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Ethology

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Ethology

Ethology is the study of animals. In some cases, researchers will use the results and compare them to humans to explain our behaviours and psychology.

As established in the APA Dictionary of Psychology:

It’s a comparative study of nonhuman animals in their natural environments.

Human psychology is complex, but like all other animals, we have our own set of evolutionary traits we can trace back to our ancestors. The ethological approach to aggression suggests our aggressive tendencies and behaviours are similar (at a base level, anyway) to animals. We can effectively assess aggression in animals and relate those aggressive tendencies to humans.

A basic example would be the fight between two animals over food.

Take a lion and a hyena, for example. A lion has secured a kill, and hyenas try to scavenge the food. In a fight, if it were between one hyena and one lion, the lion would win. The lion's aggressive behaviours would be passed on as the lion has both survived the encounter and secured the food. However, if there were a group of hyenas, they may have a better chance of winning any fight through sheer numbers and aggressive behaviours alone.

The lion then has to decide whether the food is worth potential fatal injuries. If the lion decides the food isn't worth it and the hyenas secure the food off of the lion (and win the fight if there is one), these aggressive behaviours from the hyenas will then be passed on, as it’s a successful gene in the game of survival.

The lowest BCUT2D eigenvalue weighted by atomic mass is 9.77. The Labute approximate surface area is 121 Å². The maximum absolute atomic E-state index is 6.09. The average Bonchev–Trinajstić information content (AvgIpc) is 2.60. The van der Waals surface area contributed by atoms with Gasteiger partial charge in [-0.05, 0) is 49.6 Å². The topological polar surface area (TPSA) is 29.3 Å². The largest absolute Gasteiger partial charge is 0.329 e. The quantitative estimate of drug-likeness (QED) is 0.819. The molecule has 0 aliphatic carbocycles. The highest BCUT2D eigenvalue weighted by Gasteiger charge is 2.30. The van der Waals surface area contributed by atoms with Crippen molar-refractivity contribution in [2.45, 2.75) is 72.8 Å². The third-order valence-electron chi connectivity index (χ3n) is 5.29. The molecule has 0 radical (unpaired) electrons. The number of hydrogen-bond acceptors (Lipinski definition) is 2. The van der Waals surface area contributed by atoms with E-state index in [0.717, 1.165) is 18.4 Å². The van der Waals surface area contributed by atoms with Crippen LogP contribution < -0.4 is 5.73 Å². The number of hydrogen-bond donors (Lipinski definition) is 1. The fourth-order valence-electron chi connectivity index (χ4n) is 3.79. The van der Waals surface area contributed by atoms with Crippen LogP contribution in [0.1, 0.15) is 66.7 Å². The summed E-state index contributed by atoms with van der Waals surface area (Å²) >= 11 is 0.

Ethology Lion King StudySmarterLion king, Flaticon

Konrad Lorenz's ethological approach

Konrad Lorenz suggested that aggression is innate in animals, which builds up to be released when external stimuli trigger it. It is an instinctual process that is passed on, rather than learnt, an innate releasing mechanism (IRM). This mechanism helps species secure resources and maximise its chances of survival. Unlike humans, food, territory, and other necessities are harder to come by for wild animals.

While we have adapted and evolved to the point where food is accessible, animals in the wild still have to fight for their lives on a regular basis, whether to avoid starvation or to secure their territory from opposing species or even their own kind.

Most of the time, members of the same species will avoid fighting to the death as it is counterproductive. It would not be good for the animals if every fight ended with the death of one of them, reducing the population as a whole. Therefore, members of the same species develop warning signs and fight until the other gives in, known as ritualistic aggression.

Examples of ritualistic aggression include:

  • Baring teeth.

  • Raising hackles (hair on the back or neck).

  • Growling.

  • Hissing.

  • Appearing bigger.

Lorenz used the example of geese initially when trying to explain human behaviour and developed his theory on aggression. Overall, these behaviours are adaptive functions to ensure the species survives. Aggression is used to establish multiple systems with these behaviours:

  • Securing of territory: Through aggressive behaviour, a species member can secure a piece of territory. They deter potential intruders, while further behaviours maintain the claim to the territory (for example, lions scent their territory).